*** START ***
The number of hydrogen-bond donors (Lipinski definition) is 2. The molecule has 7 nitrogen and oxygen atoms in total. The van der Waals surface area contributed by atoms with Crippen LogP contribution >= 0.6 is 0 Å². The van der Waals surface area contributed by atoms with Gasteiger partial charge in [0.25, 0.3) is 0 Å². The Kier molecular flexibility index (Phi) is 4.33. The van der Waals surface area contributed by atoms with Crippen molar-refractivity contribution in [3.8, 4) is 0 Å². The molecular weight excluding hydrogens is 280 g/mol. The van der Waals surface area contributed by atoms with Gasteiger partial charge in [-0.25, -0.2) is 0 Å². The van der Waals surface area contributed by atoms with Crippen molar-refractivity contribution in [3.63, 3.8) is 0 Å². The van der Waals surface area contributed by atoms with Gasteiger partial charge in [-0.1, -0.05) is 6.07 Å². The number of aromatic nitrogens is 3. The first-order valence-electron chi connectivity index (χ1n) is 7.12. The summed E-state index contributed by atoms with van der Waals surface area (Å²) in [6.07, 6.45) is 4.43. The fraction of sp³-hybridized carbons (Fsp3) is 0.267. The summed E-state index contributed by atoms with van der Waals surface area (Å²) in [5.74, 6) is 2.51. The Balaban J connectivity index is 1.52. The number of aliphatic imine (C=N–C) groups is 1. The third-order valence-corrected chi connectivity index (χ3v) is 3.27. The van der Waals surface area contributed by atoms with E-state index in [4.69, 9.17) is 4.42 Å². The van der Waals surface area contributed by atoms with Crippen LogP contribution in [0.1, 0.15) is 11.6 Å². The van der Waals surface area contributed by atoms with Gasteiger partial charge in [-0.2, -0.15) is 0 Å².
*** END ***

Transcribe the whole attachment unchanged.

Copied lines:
The number of hydrogen-bond donors (Lipinski definition) is 2. The molecule has 7 nitrogen and oxygen atoms in total. The van der Waals surface area contributed by atoms with Crippen LogP contribution >= 0.6 is 0 Å². The van der Waals surface area contributed by atoms with Gasteiger partial charge in [0.25, 0.3) is 0 Å². The Kier molecular flexibility index (Phi) is 4.33. The van der Waals surface area contributed by atoms with Crippen molar-refractivity contribution in [3.8, 4) is 0 Å². The molecular weight excluding hydrogens is 280 g/mol. The van der Waals surface area contributed by atoms with Gasteiger partial charge in [-0.25, -0.2) is 0 Å². The van der Waals surface area contributed by atoms with Crippen molar-refractivity contribution in [3.63, 3.8) is 0 Å². The van der Waals surface area contributed by atoms with Gasteiger partial charge in [-0.1, -0.05) is 6.07 Å². The number of aromatic nitrogens is 3. The first-order valence-electron chi connectivity index (χ1n) is 7.12. The summed E-state index contributed by atoms with van der Waals surface area (Å²) in [6.07, 6.45) is 4.43. The fraction of sp³-hybridized carbons (Fsp3) is 0.267. The summed E-state index contributed by atoms with van der Waals surface area (Å²) in [5.74, 6) is 2.51. The Balaban J connectivity index is 1.52. The number of aliphatic imine (C=N–C) groups is 1. The third-order valence-corrected chi connectivity index (χ3v) is 3.27. The van der Waals surface area contributed by atoms with E-state index in [4.69, 9.17) is 4.42 Å². The van der Waals surface area contributed by atoms with Crippen LogP contribution in [0.1, 0.15) is 11.6 Å². The van der Waals surface area contributed by atoms with Gasteiger partial charge in [-0.2, -0.15) is 0 Å².